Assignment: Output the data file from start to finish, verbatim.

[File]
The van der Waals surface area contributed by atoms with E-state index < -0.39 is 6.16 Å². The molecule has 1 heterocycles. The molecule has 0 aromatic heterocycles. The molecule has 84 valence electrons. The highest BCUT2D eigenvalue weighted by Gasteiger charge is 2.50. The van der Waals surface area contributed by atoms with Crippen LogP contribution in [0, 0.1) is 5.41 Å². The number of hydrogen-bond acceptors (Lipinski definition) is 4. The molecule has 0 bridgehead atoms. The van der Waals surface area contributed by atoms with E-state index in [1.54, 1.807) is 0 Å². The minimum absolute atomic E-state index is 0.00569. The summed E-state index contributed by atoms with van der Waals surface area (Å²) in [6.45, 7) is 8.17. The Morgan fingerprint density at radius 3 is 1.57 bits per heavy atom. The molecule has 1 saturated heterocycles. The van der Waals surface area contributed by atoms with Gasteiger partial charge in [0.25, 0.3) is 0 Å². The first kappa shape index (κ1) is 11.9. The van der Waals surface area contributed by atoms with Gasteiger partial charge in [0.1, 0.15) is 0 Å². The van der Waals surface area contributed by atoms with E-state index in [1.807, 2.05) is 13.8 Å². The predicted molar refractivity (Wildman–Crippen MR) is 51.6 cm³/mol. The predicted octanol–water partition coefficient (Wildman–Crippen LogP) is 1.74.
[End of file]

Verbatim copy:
The van der Waals surface area contributed by atoms with E-state index < -0.39 is 6.16 Å². The molecule has 1 heterocycles. The molecule has 0 aromatic heterocycles. The molecule has 84 valence electrons. The highest BCUT2D eigenvalue weighted by Gasteiger charge is 2.50. The van der Waals surface area contributed by atoms with Crippen LogP contribution in [0, 0.1) is 5.41 Å². The number of hydrogen-bond acceptors (Lipinski definition) is 4. The molecule has 0 bridgehead atoms. The van der Waals surface area contributed by atoms with E-state index in [1.54, 1.807) is 0 Å². The minimum absolute atomic E-state index is 0.00569. The summed E-state index contributed by atoms with van der Waals surface area (Å²) in [6.45, 7) is 8.17. The Morgan fingerprint density at radius 3 is 1.57 bits per heavy atom. The molecule has 1 saturated heterocycles. The van der Waals surface area contributed by atoms with Gasteiger partial charge in [0.25, 0.3) is 0 Å². The first kappa shape index (κ1) is 11.9. The van der Waals surface area contributed by atoms with Gasteiger partial charge in [0.1, 0.15) is 0 Å². The van der Waals surface area contributed by atoms with E-state index in [1.807, 2.05) is 13.8 Å². The predicted molar refractivity (Wildman–Crippen MR) is 51.6 cm³/mol. The predicted octanol–water partition coefficient (Wildman–Crippen LogP) is 1.74.